Soft-bodied robots crawl as slowly as caterpillars in many people’s concepts, but newly developed software robots can move as fast as cheetahs. As the world’s fastest land animal, cheetahs run by rapidly bending their spines between two stable states. Inspired by this, a team of American scientists tried to replicate the movement on software robots. The device is called LEAP, and its full name is The Grand Leveraging Elastic instited Performance.
This LEAP silicon robot does not have muscles or biological spines, but consists of two soft pneumatic actuators and a mechanical spine loaded with elastic springs. Alternately pumping in the two actuators, allowing air in and out of the two actuators, allowing energy to be stored and released suddenly, triggering a spring to instantly bend the spine from one stable state to another. As a result, the robot is able to exert force on the ground and jump from the ground.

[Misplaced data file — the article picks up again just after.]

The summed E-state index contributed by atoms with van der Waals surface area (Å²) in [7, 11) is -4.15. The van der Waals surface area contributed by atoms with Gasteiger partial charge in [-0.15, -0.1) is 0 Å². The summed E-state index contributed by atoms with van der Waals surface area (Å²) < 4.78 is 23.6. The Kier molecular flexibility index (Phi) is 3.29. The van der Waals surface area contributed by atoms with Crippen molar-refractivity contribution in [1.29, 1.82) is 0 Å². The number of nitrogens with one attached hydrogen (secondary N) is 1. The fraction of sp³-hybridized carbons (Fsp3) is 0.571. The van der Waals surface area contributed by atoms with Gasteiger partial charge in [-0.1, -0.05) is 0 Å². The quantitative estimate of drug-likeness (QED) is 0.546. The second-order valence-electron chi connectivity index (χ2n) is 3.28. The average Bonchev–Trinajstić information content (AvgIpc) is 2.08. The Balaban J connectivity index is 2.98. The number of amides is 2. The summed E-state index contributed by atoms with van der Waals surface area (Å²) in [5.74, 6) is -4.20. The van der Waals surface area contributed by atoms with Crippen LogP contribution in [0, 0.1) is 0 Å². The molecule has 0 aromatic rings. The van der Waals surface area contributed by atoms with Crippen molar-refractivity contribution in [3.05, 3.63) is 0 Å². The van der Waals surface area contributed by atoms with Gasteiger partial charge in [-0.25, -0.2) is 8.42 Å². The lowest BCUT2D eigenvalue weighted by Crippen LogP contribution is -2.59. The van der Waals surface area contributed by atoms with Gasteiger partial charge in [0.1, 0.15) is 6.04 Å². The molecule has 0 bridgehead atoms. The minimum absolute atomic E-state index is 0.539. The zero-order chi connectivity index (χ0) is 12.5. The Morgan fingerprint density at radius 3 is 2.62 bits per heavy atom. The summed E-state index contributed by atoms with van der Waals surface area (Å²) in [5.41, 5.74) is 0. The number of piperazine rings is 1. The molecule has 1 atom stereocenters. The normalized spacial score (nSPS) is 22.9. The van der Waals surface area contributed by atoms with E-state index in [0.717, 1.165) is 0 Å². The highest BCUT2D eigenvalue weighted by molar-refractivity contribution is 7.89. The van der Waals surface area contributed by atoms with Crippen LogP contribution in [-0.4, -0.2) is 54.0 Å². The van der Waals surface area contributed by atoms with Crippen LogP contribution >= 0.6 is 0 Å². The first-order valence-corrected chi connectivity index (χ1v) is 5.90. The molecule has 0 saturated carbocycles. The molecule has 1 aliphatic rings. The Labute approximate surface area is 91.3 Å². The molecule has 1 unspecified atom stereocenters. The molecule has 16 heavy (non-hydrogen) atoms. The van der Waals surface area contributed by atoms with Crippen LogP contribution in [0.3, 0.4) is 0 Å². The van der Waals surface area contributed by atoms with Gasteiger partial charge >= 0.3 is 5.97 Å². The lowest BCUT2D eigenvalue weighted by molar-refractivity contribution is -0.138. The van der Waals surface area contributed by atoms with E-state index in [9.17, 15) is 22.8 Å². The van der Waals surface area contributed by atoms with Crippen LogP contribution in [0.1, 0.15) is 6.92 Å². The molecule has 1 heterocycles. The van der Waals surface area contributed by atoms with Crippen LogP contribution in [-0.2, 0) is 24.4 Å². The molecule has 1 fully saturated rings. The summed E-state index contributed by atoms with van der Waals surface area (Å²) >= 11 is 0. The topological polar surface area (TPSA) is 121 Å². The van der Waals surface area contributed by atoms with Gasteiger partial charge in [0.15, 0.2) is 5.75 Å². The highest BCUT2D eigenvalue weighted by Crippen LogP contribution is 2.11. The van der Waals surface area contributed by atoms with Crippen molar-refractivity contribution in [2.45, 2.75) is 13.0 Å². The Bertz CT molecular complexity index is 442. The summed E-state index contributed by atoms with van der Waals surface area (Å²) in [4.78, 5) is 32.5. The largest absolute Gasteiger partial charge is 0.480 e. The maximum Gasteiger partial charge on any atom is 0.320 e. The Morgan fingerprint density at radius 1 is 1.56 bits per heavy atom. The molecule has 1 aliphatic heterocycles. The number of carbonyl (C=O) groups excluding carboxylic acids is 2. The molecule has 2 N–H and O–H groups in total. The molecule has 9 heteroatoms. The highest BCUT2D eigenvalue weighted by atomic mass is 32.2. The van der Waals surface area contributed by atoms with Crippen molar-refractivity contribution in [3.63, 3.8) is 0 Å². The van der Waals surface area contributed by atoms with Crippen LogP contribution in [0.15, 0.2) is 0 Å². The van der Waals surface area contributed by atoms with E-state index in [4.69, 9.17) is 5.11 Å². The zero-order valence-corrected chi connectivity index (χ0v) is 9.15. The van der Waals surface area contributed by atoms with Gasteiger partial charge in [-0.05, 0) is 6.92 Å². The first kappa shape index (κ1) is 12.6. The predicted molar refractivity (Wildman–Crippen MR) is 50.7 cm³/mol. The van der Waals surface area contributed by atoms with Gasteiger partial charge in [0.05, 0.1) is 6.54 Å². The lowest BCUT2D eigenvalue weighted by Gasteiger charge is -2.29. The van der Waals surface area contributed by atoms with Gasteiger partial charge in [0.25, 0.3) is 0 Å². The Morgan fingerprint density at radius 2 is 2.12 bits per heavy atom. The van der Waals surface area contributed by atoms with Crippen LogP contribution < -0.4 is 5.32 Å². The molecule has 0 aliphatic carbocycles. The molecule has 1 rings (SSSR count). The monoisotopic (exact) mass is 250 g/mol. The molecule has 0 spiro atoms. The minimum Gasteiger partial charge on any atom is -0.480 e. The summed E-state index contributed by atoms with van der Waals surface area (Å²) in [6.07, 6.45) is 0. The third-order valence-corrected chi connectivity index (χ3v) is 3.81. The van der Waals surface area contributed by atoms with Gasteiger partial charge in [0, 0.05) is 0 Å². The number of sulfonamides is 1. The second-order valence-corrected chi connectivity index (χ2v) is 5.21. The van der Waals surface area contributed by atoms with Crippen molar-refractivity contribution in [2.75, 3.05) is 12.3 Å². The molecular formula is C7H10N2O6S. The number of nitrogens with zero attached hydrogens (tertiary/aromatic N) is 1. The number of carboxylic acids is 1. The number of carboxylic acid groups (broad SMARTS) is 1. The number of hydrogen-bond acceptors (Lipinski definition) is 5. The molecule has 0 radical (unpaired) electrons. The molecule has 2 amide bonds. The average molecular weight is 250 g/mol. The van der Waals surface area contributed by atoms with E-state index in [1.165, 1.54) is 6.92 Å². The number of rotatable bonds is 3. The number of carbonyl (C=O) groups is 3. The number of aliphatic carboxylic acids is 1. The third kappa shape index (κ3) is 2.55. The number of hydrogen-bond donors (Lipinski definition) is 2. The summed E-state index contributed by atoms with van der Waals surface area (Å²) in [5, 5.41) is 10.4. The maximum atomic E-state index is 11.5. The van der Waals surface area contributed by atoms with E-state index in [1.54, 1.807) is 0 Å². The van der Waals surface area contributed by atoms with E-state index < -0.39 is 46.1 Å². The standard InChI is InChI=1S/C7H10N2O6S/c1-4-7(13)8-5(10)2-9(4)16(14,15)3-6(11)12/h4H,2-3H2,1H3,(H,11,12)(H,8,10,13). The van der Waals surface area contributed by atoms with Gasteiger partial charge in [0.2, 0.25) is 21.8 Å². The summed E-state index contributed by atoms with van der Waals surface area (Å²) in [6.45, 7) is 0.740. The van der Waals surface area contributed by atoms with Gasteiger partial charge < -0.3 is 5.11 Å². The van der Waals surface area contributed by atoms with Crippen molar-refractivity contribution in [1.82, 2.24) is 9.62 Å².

With this technology, LEAP can travel on flat, solid ground at a speed of 2.7 body lengths per second. In addition, if equipped with fins, its maximum swimming speed can reach 0.78 individual lengths per second. By contrast, the fastest conventional software robot is said to have a top speed of 0.8 on land and 0.7 when swimming.
In fact, the team has built several small robots, each about 7 cm (2.8 inches) long and weighing about 45 grams (1.6 ounces). When multiple robots work together, they are able to hold an object from all directions and then lift it from the ground by pulling out their spines together.